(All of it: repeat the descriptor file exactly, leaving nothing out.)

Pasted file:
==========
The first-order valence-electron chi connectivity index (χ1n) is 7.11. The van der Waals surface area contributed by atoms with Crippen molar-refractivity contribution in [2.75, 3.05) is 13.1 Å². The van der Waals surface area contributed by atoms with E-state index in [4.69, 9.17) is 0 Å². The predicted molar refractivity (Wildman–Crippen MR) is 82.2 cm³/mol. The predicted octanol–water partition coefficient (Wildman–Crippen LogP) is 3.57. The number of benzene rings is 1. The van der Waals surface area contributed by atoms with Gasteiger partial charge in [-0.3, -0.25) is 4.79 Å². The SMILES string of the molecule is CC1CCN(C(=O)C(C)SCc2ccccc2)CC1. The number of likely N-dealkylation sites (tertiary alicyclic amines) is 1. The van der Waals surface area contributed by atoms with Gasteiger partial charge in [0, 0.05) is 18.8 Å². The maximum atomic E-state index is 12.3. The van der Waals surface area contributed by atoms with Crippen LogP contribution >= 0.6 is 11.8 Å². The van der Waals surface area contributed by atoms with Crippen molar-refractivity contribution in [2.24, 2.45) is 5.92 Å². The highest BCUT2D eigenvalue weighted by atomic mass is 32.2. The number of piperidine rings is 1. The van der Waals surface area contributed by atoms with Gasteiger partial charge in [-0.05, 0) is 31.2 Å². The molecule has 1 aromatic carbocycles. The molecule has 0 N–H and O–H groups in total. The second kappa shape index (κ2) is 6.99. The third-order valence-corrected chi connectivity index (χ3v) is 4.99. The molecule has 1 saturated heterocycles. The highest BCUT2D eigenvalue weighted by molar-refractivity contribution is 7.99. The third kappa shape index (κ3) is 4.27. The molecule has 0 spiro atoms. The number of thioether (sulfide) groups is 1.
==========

The first-order valence-electron chi connectivity index (χ1n) is 7.11. The van der Waals surface area contributed by atoms with Crippen molar-refractivity contribution in [2.75, 3.05) is 13.1 Å². The van der Waals surface area contributed by atoms with E-state index in [4.69, 9.17) is 0 Å². The predicted molar refractivity (Wildman–Crippen MR) is 82.2 cm³/mol. The predicted octanol–water partition coefficient (Wildman–Crippen LogP) is 3.57. The number of benzene rings is 1. The van der Waals surface area contributed by atoms with Gasteiger partial charge in [-0.3, -0.25) is 4.79 Å². The SMILES string of the molecule is CC1CCN(C(=O)C(C)SCc2ccccc2)CC1. The number of likely N-dealkylation sites (tertiary alicyclic amines) is 1. The van der Waals surface area contributed by atoms with Gasteiger partial charge in [0, 0.05) is 18.8 Å². The maximum atomic E-state index is 12.3. The van der Waals surface area contributed by atoms with Crippen LogP contribution >= 0.6 is 11.8 Å². The van der Waals surface area contributed by atoms with Crippen molar-refractivity contribution in [2.24, 2.45) is 5.92 Å². The highest BCUT2D eigenvalue weighted by atomic mass is 32.2. The number of piperidine rings is 1. The van der Waals surface area contributed by atoms with Gasteiger partial charge in [-0.05, 0) is 31.2 Å². The molecule has 1 aromatic carbocycles. The molecule has 0 N–H and O–H groups in total. The second kappa shape index (κ2) is 6.99. The third-order valence-corrected chi connectivity index (χ3v) is 4.99. The molecule has 1 saturated heterocycles. The highest BCUT2D eigenvalue weighted by molar-refractivity contribution is 7.99. The third kappa shape index (κ3) is 4.27. The molecule has 0 spiro atoms. The number of thioether (sulfide) groups is 1.